- Michigan Committee For Severe Weather Awareness
- Extreme Cold: Winter Weather Guide to Preparedness
- Extreme Heat
- West Nile Virus
- Lyme Disease
- Biological Agents
When temperatures drop significantly below normal, staying warm and safe can be a challenge.
The Centers for Disease Control and Prevention (CDC) has some great information to keep you healthy during colder months. Click here for some Frequently Asked Questions about Winter Weather including Hypothermia, Frostbite, and basic personal safety.
West Nile Virus
When dealing with West Nile virus, prevention is your best bet. Fighting mosquito bites reduces your risk of getting this disease, along with others that mosquitoes can carry. Take the commonsense steps below to reduce your risk:
- avoid bites and illness;
- clean out the mosquitoes from the places where you work and play;
- help your community control the disease.
Something to remember: The chance that any one person is going to become ill from a single mosquito bite remains low. The risk of severe illness and death is highest for people over 50 years old, although people of all ages can become ill.
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Lyme disease is caused by the bacterium Borrelia burgdorferi and is transmitted to humans by the bite of infected blacklegged ticks. Typical symptoms include fever, headache, fatigue, and a characteristic skin rash called erythema migrans. If left untreated, infection can spread to joints, the heart, and the nervous system.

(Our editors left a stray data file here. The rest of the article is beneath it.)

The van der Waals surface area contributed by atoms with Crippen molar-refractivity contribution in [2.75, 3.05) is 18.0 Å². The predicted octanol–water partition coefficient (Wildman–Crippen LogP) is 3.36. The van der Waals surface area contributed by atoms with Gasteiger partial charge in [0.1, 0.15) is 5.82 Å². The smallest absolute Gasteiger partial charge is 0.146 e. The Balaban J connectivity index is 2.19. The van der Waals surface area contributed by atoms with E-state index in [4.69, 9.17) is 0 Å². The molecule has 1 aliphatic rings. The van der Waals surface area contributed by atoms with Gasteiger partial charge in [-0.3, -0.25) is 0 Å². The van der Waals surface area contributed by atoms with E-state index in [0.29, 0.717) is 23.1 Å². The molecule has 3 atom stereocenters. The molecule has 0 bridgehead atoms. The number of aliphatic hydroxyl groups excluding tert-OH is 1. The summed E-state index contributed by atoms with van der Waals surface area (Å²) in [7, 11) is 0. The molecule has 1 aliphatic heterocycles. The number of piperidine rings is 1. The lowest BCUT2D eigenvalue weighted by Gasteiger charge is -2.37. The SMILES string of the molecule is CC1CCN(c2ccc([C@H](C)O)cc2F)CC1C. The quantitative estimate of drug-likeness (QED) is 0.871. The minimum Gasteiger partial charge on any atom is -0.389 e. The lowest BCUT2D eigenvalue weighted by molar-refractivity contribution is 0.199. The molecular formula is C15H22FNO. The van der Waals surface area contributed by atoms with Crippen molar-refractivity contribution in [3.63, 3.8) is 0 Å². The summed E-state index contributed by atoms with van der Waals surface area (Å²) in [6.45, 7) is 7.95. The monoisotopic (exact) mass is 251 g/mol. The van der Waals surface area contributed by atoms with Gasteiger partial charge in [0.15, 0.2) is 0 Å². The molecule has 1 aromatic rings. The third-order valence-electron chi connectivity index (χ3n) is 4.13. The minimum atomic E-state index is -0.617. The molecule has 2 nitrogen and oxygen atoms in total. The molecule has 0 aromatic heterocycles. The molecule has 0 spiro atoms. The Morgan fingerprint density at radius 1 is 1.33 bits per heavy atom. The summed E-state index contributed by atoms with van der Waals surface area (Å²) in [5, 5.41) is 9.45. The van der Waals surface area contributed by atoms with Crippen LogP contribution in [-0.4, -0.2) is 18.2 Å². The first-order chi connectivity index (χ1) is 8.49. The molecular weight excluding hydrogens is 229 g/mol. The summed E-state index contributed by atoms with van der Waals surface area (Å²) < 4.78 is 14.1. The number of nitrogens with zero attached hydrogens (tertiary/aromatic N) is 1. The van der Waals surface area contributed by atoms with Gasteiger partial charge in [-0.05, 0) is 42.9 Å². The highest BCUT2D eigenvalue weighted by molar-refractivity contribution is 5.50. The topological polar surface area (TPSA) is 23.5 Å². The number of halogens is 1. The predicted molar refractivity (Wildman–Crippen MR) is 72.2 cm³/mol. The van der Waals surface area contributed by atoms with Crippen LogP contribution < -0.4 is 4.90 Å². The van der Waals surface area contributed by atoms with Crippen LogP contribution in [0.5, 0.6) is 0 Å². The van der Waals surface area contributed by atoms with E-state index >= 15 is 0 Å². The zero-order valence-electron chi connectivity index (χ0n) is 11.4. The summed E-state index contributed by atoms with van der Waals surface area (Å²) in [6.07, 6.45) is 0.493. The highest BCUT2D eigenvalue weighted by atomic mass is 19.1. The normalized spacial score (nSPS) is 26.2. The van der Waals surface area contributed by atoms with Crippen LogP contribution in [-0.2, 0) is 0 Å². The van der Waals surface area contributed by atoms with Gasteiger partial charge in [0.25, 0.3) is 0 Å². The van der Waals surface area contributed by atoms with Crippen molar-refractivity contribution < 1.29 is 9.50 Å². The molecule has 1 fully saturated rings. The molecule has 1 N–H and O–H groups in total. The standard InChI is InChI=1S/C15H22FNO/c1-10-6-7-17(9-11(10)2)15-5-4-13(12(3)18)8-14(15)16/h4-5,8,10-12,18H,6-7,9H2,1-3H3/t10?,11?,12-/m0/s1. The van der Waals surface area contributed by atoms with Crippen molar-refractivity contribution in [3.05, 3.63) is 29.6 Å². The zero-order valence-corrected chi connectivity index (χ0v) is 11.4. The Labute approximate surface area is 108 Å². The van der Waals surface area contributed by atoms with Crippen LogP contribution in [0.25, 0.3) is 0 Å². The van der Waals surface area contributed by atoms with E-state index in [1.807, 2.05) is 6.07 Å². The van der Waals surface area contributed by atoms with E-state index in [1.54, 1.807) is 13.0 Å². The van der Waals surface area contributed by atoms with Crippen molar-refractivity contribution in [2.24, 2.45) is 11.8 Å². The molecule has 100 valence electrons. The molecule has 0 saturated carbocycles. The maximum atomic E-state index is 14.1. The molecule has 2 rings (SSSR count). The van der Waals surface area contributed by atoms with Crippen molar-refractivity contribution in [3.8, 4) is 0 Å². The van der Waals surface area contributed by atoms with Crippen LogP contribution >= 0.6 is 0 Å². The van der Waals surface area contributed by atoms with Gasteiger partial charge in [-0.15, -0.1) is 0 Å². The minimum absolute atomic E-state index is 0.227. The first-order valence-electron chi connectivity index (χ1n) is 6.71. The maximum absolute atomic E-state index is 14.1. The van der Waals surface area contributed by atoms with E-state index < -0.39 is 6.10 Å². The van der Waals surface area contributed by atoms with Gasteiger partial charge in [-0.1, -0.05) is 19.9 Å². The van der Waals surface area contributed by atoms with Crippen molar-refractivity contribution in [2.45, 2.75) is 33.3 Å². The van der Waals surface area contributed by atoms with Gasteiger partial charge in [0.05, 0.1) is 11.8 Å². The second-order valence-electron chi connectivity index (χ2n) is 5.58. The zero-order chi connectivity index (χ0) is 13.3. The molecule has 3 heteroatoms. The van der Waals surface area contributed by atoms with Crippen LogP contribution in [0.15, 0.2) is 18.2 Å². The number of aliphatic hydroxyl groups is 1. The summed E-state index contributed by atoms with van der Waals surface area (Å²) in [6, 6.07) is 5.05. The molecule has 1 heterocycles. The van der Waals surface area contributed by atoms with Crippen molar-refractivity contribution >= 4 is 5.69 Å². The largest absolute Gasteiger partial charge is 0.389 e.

Lyme disease is diagnosed based on symptoms, physical findings (e.g., rash), and the possibility of exposure to infected ticks; laboratory testing is helpful in the later stages of disease. Most cases of Lyme disease can be treated successfully with a few weeks of antibiotics. Steps to prevent Lyme disease include using insect repellent, removing ticks promptly, landscaping, and integrated pest management. The ticks that transmit Lyme disease can occasionally transmit other tick-borne diseases as well.
Early Symptoms of Lyme Disease:
- Chills and fever
- Muscle and joint pain
- A characteristic skin rash (Erythema migrans)
Clinical Lyme disease in domestic animals may involve many organ systems. Fever, loss of appetite, depression, lethargy, swelling and pain in one or more joints, kidney disease, heart disease, and nervous system disorders have all been reported. An accurate diagnosis can only be made by a veterinarian. A Lyme disease vaccine is available. Consult your veterinarian about the appropriateness of vaccinating your pet and also to discuss recommendations for avoiding ticks.
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